It’s easy to tell when your horse is a little off, whether it’s walking more tenderly than usual or reluctant to go for a ride. This behavior could be the result of an issue with the horse’s hooves or soles. Below are a few common hoof problems and how to treat them:
A horse’s hooves naturally increase in temperature as blood flow rushes to the area during exercise. However, if you notice one hoof is significantly hotter than the rest, there might be an underlying condition at hand. Excess heat is sometimes a symptom of problems like sole bruises, abscesses or laminitis. It’s worth investigating, but don’t freak out just yet. According to Equinews, researchers from Denmark found the hoof temperatures of one horse can vary by up to 17 degrees.
Thrush is a common infection most noted by its odor and black discharge. Many people think thrush is caused by a wet, dirty environment. This is certainly a factor, but many horses live in muddy environments without developing thrush. These equines tend to have healthier frogs than those more susceptible to the condition.
“Thrush is easy to prevent and treat.”
Thrush is easy to prevent and treat – just pick and clean the hoof regularly. If untreated, however, the infection can spread deeper and cause lameness.
If your horse starts walking tenderly on or right after rocky trails, it might have a bruise on the sole of its foot known as a stone bruise. As their name suggests, these usually form after the soft part of the sole hits a hard object like a rock or other small piece of debris. According to Equus Magazine, stone bruises aren’t visible until months or weeks after the trauma occurred.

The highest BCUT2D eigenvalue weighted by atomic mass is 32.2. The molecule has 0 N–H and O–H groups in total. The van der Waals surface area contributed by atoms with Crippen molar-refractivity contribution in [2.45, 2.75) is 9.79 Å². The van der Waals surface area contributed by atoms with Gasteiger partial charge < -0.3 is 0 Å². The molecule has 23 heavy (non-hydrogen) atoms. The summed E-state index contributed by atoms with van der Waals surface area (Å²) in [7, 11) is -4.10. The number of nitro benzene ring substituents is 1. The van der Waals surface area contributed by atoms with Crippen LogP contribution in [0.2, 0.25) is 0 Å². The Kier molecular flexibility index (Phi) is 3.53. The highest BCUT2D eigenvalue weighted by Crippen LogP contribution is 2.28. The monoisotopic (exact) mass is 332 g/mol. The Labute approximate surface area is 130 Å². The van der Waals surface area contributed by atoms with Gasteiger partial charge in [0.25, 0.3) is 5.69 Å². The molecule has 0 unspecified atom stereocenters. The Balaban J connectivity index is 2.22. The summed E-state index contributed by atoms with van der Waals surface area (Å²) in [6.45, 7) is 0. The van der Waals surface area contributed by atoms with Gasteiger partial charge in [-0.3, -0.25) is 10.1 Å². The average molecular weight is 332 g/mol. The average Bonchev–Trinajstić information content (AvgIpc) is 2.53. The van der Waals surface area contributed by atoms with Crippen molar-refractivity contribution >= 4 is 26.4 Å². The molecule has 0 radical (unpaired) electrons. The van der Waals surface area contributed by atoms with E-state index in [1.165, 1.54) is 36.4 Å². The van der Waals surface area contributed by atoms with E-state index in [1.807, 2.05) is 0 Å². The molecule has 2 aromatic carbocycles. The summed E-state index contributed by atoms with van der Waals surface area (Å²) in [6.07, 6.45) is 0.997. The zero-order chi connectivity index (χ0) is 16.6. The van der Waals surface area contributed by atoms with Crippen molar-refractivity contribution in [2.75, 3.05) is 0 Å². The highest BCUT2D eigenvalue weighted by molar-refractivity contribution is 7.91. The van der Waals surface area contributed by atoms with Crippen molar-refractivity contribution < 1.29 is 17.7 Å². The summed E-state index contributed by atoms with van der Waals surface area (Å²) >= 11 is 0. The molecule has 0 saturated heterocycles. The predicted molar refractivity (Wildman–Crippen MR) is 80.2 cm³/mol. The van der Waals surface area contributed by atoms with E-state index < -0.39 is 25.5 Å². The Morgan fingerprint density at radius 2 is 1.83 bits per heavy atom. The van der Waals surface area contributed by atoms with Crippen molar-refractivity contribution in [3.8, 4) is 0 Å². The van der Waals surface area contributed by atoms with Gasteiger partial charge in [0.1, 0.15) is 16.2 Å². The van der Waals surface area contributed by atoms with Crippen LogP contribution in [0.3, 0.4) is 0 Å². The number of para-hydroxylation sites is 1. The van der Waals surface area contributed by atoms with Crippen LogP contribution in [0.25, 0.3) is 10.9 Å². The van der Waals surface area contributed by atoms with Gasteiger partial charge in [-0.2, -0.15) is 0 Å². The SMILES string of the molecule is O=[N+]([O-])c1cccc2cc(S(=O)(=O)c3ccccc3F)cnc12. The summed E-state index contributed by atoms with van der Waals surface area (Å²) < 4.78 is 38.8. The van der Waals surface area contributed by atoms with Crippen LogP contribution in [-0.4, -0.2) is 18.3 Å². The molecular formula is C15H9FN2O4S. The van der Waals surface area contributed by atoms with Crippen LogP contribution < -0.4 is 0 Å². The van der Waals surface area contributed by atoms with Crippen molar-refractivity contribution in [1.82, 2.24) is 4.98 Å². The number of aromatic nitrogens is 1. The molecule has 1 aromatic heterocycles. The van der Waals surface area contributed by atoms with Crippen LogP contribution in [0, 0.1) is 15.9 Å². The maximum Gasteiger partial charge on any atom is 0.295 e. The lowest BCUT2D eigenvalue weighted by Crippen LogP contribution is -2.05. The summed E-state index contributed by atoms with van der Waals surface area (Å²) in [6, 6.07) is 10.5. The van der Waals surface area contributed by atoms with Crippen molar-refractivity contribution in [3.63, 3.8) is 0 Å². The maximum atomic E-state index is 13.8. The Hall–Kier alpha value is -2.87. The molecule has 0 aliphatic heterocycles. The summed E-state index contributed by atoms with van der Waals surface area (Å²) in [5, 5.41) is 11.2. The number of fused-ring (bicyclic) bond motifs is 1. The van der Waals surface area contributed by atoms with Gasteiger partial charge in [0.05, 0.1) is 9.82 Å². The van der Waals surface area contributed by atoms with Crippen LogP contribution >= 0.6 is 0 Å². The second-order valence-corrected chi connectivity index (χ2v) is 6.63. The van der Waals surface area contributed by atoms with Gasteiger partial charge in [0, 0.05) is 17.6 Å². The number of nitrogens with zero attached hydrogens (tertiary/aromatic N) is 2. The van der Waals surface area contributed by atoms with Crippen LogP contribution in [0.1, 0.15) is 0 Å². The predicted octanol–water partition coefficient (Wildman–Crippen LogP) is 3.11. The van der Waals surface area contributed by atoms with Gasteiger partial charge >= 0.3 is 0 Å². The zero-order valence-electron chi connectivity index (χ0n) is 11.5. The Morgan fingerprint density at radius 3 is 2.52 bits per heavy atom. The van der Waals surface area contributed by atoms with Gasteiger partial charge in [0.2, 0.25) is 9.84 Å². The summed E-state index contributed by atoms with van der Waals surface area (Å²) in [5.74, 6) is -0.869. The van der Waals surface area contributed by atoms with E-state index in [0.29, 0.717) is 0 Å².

It’s natural for your horse’s hooves to bruise on occasion, but some are more prone to the condition than others. Thoroughbreds and Warmbloods have thinner soles than other breeds, so they’re particularly susceptible. In addition, some geographic locations put horses at a higher risk for stone bruises. Frequent rain on the East Coast softens soles, so they bruise more easily. Also, the mud allows a horse’s hoof to sink deeper, collecting small rocks. As mud gets packed into the hoof, the embedded rocks continue to bruise the hoof as the horse moves.
Leaving a stone bruise untreated can result in an abscess. These are extremely painful for the horse and can permanently damage the inner foot.
“Abscesses are common but easy to treat.”
Abscesses are common but easy to treat. They’re a collection of pus that usually form from a puncture, hoof crack or misplaced horseshoe nail. To treat an abscess, clean the hoof and then drain the area. If you find it hard to drain, try softening the hoof with a foot soak. Once you’ve finished, bandage the hoof to prevent bacteria from entering the wound as it heals.
Treating mild issues
Packing your horse’s hooves with a high-quality horse product like Easypack helps alleviate minor feet issues like heat and stone bruising. Natural ingredients like lemon balm oil and tea tree oil provide relief and promote healthy hooves. Simply clean the area, brushing away any dirt and debris, and make sure the foot is properly trimmed. Then, apply the packing product per the instructions on the label.
Keep in mind that packing alone can’t solve a major underlying issue like an infection. Therefore, as the American Farriers Journal mentioned, you should never pack a horse’s foot without knowing what’s really going on. This treatment isn’t a magic potion, but it can keep the hoof comfortable and protected while it heals.